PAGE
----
Japan's Tokai University hides $14.7 milion in income

Japan's Tokai University hides $14.7 milion in income

JAPAN - The National Tax Agency has discovered that Tokai University hid a total of about ¥1.2 billion (S$14.7 million) in income over six years through March 2011, according to sources.

The agency believes the university formed a dummy contract with an affiliated firm that operates the Tokai University Club and gave it about ¥100 million a year to maintain the operations of the club, which was established at the initiative of the university's founder.

Falsification of accounts put the club operator in the black, but the university's other profit-making businesses were burdened with accumulated debts of ¥1.46 billion at one point.

The total amount of income the university failed to declare, including that handled under other accounting procedures, was about ¥2.2 billion. The corporate tax penalty, including a heavy additional tax, was about ¥80 million after past deficits were offset.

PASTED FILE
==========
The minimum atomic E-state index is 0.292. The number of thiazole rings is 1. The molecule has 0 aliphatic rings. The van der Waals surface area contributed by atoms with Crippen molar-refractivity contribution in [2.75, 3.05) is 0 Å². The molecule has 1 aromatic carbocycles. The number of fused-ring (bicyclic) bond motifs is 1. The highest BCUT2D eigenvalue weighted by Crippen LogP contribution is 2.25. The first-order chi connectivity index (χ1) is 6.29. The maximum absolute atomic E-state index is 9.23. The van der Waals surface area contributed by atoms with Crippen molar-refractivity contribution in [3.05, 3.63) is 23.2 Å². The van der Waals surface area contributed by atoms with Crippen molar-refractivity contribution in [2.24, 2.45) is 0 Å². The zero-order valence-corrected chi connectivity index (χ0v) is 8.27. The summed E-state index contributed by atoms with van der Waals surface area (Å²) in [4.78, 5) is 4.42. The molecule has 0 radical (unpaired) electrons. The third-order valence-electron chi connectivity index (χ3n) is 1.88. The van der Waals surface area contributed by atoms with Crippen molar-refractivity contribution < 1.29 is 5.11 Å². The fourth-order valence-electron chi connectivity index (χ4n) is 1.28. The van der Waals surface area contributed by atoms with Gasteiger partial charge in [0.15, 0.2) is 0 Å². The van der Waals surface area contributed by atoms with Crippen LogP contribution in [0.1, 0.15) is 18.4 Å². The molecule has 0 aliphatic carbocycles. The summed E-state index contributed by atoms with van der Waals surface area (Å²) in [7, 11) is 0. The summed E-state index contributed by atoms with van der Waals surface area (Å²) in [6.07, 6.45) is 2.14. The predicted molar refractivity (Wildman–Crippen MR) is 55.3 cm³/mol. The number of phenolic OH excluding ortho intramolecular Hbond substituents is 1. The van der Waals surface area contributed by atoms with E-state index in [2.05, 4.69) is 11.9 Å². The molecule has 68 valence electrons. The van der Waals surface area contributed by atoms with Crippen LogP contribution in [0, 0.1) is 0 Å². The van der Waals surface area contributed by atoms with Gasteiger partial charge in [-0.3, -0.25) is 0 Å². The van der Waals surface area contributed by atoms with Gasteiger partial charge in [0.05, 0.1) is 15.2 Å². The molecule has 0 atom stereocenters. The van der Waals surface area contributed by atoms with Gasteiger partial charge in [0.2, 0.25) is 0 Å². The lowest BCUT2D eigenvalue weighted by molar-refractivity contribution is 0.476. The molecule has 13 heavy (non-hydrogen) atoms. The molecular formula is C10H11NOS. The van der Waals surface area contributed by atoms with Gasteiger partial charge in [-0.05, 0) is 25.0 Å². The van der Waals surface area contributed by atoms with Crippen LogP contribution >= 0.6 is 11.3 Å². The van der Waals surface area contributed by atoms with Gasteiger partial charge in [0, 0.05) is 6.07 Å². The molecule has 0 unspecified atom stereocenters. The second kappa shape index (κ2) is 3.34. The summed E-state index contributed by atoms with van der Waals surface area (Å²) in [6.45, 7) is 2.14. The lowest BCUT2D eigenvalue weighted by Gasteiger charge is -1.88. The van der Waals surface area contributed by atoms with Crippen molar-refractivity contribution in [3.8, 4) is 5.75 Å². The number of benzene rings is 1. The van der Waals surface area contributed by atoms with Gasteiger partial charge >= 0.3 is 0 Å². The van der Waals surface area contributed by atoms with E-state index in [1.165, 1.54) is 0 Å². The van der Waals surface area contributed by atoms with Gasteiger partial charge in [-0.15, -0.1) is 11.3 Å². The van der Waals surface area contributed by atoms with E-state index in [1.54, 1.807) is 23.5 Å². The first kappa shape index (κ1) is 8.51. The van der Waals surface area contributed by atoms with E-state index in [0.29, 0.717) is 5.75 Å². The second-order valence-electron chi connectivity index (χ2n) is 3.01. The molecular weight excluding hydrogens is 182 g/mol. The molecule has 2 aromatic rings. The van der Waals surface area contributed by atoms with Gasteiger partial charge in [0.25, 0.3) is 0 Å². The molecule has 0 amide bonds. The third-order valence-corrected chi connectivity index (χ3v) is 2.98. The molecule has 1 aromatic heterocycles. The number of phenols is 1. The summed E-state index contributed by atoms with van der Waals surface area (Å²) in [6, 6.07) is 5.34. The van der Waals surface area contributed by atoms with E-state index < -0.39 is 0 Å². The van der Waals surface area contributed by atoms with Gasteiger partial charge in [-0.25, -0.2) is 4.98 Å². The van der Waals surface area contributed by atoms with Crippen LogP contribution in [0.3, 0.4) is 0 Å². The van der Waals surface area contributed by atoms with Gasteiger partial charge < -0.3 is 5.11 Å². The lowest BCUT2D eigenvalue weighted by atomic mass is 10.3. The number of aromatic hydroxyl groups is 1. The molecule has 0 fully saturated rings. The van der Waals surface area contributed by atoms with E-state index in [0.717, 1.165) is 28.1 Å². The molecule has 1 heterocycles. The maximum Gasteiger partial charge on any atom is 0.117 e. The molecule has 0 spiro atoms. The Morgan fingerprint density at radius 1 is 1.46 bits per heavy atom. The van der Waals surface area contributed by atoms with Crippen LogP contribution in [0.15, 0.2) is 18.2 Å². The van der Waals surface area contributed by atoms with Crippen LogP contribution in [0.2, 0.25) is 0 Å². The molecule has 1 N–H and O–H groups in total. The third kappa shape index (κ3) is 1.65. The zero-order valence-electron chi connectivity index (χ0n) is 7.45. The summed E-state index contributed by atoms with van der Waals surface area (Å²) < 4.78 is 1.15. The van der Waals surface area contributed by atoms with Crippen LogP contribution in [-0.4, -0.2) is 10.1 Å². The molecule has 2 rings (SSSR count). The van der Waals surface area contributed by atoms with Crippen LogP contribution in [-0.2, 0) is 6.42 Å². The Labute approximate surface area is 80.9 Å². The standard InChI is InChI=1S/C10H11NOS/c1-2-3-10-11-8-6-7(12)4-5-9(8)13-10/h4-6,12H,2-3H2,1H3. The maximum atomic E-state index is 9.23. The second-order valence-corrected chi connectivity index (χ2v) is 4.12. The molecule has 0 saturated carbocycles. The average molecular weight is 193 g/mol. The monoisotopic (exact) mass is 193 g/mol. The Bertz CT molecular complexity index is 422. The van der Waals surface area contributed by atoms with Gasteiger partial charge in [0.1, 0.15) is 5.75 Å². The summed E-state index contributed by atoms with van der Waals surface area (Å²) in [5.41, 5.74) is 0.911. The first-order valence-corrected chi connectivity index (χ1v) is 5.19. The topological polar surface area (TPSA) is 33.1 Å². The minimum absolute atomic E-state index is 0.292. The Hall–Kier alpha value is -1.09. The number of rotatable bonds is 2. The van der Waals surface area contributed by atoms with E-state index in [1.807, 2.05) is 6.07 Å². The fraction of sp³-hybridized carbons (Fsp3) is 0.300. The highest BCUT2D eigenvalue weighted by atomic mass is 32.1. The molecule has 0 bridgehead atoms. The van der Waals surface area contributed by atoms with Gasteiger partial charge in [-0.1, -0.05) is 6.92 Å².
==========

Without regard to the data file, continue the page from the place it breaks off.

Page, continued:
In the case of public-interest organisations such as schools and religious organisations, the earnings from nonprofit businesses are exempt from tax, while those from for-profit businesses are taxable but receive preferential treatment.

The Corporation Tax Law allows public interest corporations, including educational corporations, to carry out 34 types of profit-making businesses under certain conditions.

"We followed the instructions of the National Tax Agency, and corrected the situation," a university official said. The official said the university has already revised the tax report and paid the penalty.

According to sources close to the university and others, the club facility has been located in Kasumigaseki Building in Chiyoda Ward, Tokyo, since the building was completed in 1968, because senior members of the company managing the building and university founder Shigeyoshi Matsumae had a close relationship.

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